If they ask for The Pacific, try
If all »
- JPP Staff
Even before the prolonged gush of the awards season, there's been a lot of adulation in the air of late, with much of it directed at a pair of Britain's most battle-hardened film-makers. Mike Leigh has justly had his reputation burnished by Another Year; and even before the release of 127 Hours, the bouquets have been prepared for Danny Boyle. But perhaps we could spare a thought for another, currently less exalted grandee – Terry Gilliam, who recently celebrated his 70th birthday without much in the way of a surprise party from an industry that seems to be showing every sign of having forgotten about his very existence.
It's a strange situation for those of us for whom Gilliam has been a square-peg fixture in film culture as long as they remember watching »
- Danny Leigh
Producer Charles Roven (The Dark Knight, Twelve Monkeys) and his Atlas Entertainment production company has teamed with Warner Bros to reboot "Buffy the Vampire Slayer." Whit Anderson is writing the script for the new feature film. "Buffy the Vampire Slayer" first appeared as a film in 1992, subsequently becoming a cult hit and spawning the wildly popular television series starring Sarah Michelle Gellar and David Boreanaz, among many others. "Whit approached us with an exciting idea about how to update 'Buffy,'" said Roven. "There is an active fan base eagerly awaiting this character's return to the big screen. Details of the film are being kept under wraps, but I can say while this is not your high school Buffy, she'll be just as witty, tough, and sexy as we all remember her to be." Warners optioned the rights to the franchise from creators Fran and Kaz Kuzui. »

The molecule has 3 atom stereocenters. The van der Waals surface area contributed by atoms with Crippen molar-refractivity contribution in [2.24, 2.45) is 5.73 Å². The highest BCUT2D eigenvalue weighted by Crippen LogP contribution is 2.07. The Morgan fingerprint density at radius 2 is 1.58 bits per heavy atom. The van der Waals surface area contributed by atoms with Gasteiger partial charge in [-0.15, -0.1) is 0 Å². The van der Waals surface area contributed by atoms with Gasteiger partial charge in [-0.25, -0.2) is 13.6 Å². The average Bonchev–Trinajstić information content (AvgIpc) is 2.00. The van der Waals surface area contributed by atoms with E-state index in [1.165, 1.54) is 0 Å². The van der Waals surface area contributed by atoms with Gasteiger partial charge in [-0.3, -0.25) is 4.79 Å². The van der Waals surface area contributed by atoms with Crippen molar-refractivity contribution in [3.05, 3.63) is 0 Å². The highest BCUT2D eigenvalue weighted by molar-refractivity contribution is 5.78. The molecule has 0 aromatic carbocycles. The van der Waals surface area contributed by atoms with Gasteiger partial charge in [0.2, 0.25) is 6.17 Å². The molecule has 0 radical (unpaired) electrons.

The trailer for Source Code, Duncan Jones' Moon follow-up, has hit the web. The film stars Jake Gyllenhaal as a soldier who is repeatedly sent back in time to relive the final eight minutes of a commuter's life just before a train is blown up. Groundhog Day comparisons are inevitable, but there's also something of the Twelve Monkeys about this, with just a dash of Quantum Leap thrown in. We're huge fans of Moon at Total Film, and we've been keeping an eager eye on this one. Thankfully it looks like Jones has delivered again. He's juggling...
- Matt Maytum
Rian Johnson's Brick made the unlikely fusion of noir and high-school drama into one of the decade's most compelling films. So we were excited to read some script pages from his next movie, the futuristic Looper. Which is even better.
So we got hold of a bunch of script pages from Johnson's Looper, which were released for casting purposes. The usual caveats apply — these may not be the final script and they're not the entire screenplay, plus they could always be random scenes written just for casting purposes. But they certainly appear to be pages from Looper's final script, including page numbers that jump around in the film. We believe they're genuine.
When we interviewed Johnson last year, he told us he aims to make Looper like Children Of Men — but after reading these pages, we're actually reminded a bit more of Twelve Monkeys. Which is by no means bad news, »